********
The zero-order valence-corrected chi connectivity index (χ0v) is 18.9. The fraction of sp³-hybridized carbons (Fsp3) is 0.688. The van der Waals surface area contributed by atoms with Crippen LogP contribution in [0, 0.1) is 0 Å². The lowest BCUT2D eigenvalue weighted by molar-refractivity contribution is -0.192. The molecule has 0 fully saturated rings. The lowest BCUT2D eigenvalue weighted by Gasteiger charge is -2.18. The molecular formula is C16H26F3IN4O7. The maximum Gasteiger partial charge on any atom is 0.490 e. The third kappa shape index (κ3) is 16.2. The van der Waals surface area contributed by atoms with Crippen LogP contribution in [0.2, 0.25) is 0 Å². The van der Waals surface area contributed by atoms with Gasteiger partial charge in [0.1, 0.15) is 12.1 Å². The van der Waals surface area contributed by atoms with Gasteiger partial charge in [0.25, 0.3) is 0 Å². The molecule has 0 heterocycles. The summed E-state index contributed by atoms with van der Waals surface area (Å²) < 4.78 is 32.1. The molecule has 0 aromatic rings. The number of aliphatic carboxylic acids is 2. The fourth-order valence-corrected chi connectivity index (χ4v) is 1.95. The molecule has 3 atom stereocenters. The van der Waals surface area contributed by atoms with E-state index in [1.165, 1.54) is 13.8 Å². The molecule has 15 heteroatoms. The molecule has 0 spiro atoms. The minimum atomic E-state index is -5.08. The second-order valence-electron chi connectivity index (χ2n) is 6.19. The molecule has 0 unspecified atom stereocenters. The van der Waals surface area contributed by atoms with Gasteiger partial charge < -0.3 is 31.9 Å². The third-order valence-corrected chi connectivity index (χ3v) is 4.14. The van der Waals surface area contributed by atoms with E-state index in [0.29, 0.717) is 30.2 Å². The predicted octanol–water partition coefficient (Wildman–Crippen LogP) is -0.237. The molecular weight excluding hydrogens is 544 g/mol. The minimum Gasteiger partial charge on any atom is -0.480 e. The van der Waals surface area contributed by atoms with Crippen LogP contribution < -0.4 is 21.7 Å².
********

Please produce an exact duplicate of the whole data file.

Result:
The zero-order valence-corrected chi connectivity index (χ0v) is 18.9. The fraction of sp³-hybridized carbons (Fsp3) is 0.688. The van der Waals surface area contributed by atoms with Crippen LogP contribution in [0, 0.1) is 0 Å². The lowest BCUT2D eigenvalue weighted by molar-refractivity contribution is -0.192. The molecule has 0 fully saturated rings. The lowest BCUT2D eigenvalue weighted by Gasteiger charge is -2.18. The molecular formula is C16H26F3IN4O7. The maximum Gasteiger partial charge on any atom is 0.490 e. The third kappa shape index (κ3) is 16.2. The van der Waals surface area contributed by atoms with Crippen LogP contribution in [0.2, 0.25) is 0 Å². The van der Waals surface area contributed by atoms with Gasteiger partial charge in [0.1, 0.15) is 12.1 Å². The van der Waals surface area contributed by atoms with Gasteiger partial charge in [0.25, 0.3) is 0 Å². The molecule has 0 heterocycles. The summed E-state index contributed by atoms with van der Waals surface area (Å²) < 4.78 is 32.1. The molecule has 0 aromatic rings. The number of aliphatic carboxylic acids is 2. The fourth-order valence-corrected chi connectivity index (χ4v) is 1.95. The molecule has 3 atom stereocenters. The van der Waals surface area contributed by atoms with E-state index in [1.165, 1.54) is 13.8 Å². The molecule has 15 heteroatoms. The molecule has 0 spiro atoms. The minimum atomic E-state index is -5.08. The second-order valence-electron chi connectivity index (χ2n) is 6.19. The molecule has 0 unspecified atom stereocenters. The van der Waals surface area contributed by atoms with Gasteiger partial charge < -0.3 is 31.9 Å². The third-order valence-corrected chi connectivity index (χ3v) is 4.14. The van der Waals surface area contributed by atoms with E-state index in [0.29, 0.717) is 30.2 Å². The predicted octanol–water partition coefficient (Wildman–Crippen LogP) is -0.237. The molecular weight excluding hydrogens is 544 g/mol. The minimum Gasteiger partial charge on any atom is -0.480 e. The van der Waals surface area contributed by atoms with Crippen LogP contribution < -0.4 is 21.7 Å².